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University of Arizona students struggle with depression

from The Daily Arizona Wildcat

For most University of Arizona students, re-adjusting to school life after summer break can be a difficult task.

Come October, some students' stress levels go up and plateau until the semester's end with classes requiring back-to-back presentations, papers and tests.

During November, Residence Life sends out bulletins warning hall directors and resident assistants to watch out for depression and anxiety.

Studio arts freshman Graham Wichman said that he often feels bombarded by schoolwork and as a newcomer to the UA, adjusting to college life hasn't always been easy.

"Teachers expect a lot. If you have four or five classes, your workload can be overwhelming," Wichman said. "Lately I feel like I'm doing something every second of the day."

But Wichman said he does not feel like he's the only student who struggles.

"I'm sure there's a large percentage of students here that are dealing with depression right now," Wichman said.

With the suicide of a freshman in Sierra Residence Hall last week, and a recent flare-up of suicides on college campuses around the country, the anxiety of college life and its effects on students' mental health have come under scrutiny.

New York University saw three student suicides in the first two months of the fall semester.

According to statistics provided by the National Alliance for the Mentally Ill, a mental health advocacy organization, over 1,000 American students between the ages of 18 and 24 commit suicide every year.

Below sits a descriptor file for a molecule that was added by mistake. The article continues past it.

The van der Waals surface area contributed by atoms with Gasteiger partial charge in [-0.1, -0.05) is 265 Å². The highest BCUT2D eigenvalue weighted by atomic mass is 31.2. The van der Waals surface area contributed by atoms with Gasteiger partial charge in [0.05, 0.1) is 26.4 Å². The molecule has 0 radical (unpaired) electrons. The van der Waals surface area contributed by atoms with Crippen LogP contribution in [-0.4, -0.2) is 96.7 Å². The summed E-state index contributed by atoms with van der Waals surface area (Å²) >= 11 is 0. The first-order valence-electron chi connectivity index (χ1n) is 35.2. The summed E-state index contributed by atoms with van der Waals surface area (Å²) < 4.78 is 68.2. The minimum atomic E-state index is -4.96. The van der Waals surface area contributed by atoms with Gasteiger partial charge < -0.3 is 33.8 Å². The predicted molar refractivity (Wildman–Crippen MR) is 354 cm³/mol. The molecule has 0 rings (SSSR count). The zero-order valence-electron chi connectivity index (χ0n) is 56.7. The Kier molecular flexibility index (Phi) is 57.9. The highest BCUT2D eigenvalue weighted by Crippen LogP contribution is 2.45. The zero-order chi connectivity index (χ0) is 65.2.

Suicide now ranks as the third leading cause of death among college students, the organization reports.

Mirian Binder, a clinical psychologist for Counseling and Psychological Services, isn't sure that depression has increased significantly solely among college students.

She said that she believes in general, levels of depression have risen in society.

"There's no doubt that we've seen an increase in people presenting depression in the last 15 years," Binder said.

Binder also said that it's important not to generalize depression and to understand the different levels of severity involved.

"Depression runs on a very big continuum," Binder said.

While some forms of depression might simply leave a person feeling overwhelmed or sad, other forms might leave a person seeing life as totally futile.

"Depression is not a homogenous entity," Binder said.

Barbara Weeks, an accounting junior, said that as a freshman, she temporarily dealt with depression due to a situation at home.

Weeks said that support groups offered to students through CAPS helped her to feel better.

If you suspect it, do something about it.

- Norma Carlson,
former president of the National Alliance for the Mentally Ill's southern Arizona chapter


But not all students get the same kind of successful support that Weeks did from the counseling services.